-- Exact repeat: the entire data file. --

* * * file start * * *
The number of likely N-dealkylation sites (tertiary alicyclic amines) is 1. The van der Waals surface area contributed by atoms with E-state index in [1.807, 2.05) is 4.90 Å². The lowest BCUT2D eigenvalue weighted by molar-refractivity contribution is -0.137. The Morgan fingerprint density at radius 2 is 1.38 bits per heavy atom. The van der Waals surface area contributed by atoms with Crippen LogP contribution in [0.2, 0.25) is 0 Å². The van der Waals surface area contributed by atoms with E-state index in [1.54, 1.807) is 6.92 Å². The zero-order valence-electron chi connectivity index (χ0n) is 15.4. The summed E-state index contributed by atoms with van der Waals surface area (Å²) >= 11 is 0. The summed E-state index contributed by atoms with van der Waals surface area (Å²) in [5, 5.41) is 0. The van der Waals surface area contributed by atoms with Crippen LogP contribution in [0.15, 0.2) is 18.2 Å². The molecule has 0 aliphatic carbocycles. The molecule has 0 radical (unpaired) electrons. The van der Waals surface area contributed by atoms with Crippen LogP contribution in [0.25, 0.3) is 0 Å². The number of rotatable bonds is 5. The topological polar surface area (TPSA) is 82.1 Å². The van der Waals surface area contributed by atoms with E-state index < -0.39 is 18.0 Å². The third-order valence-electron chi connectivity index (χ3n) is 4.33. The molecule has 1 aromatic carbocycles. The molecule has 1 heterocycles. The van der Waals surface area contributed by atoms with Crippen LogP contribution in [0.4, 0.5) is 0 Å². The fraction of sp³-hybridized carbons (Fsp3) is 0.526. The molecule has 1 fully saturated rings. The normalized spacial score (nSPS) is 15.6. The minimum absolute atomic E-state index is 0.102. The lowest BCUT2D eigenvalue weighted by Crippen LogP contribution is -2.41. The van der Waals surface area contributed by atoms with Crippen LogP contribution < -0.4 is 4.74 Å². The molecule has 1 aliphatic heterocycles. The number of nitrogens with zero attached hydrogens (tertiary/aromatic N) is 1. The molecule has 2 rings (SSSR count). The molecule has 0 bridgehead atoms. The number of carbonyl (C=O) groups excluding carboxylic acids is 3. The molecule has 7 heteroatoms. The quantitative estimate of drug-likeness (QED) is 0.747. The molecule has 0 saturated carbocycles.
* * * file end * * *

The number of likely N-dealkylation sites (tertiary alicyclic amines) is 1. The van der Waals surface area contributed by atoms with E-state index in [1.807, 2.05) is 4.90 Å². The lowest BCUT2D eigenvalue weighted by molar-refractivity contribution is -0.137. The Morgan fingerprint density at radius 2 is 1.38 bits per heavy atom. The van der Waals surface area contributed by atoms with Crippen LogP contribution in [0.2, 0.25) is 0 Å². The van der Waals surface area contributed by atoms with E-state index in [1.54, 1.807) is 6.92 Å². The zero-order valence-electron chi connectivity index (χ0n) is 15.4. The summed E-state index contributed by atoms with van der Waals surface area (Å²) >= 11 is 0. The summed E-state index contributed by atoms with van der Waals surface area (Å²) in [5, 5.41) is 0. The van der Waals surface area contributed by atoms with Crippen LogP contribution in [0.15, 0.2) is 18.2 Å². The molecule has 0 aliphatic carbocycles. The molecule has 0 radical (unpaired) electrons. The van der Waals surface area contributed by atoms with Crippen LogP contribution in [0.25, 0.3) is 0 Å². The number of rotatable bonds is 5. The topological polar surface area (TPSA) is 82.1 Å². The van der Waals surface area contributed by atoms with E-state index < -0.39 is 18.0 Å². The third-order valence-electron chi connectivity index (χ3n) is 4.33. The molecule has 1 aromatic carbocycles. The molecule has 1 heterocycles. The van der Waals surface area contributed by atoms with Crippen LogP contribution in [0.4, 0.5) is 0 Å². The fraction of sp³-hybridized carbons (Fsp3) is 0.526. The molecule has 1 fully saturated rings. The normalized spacial score (nSPS) is 15.6. The minimum absolute atomic E-state index is 0.102. The lowest BCUT2D eigenvalue weighted by Crippen LogP contribution is -2.41. The van der Waals surface area contributed by atoms with Crippen LogP contribution < -0.4 is 4.74 Å². The molecule has 1 aliphatic heterocycles. The number of nitrogens with zero attached hydrogens (tertiary/aromatic N) is 1. The molecule has 2 rings (SSSR count). The molecule has 0 bridgehead atoms. The number of carbonyl (C=O) groups excluding carboxylic acids is 3. The molecule has 7 heteroatoms. The quantitative estimate of drug-likeness (QED) is 0.747. The molecule has 0 saturated carbocycles.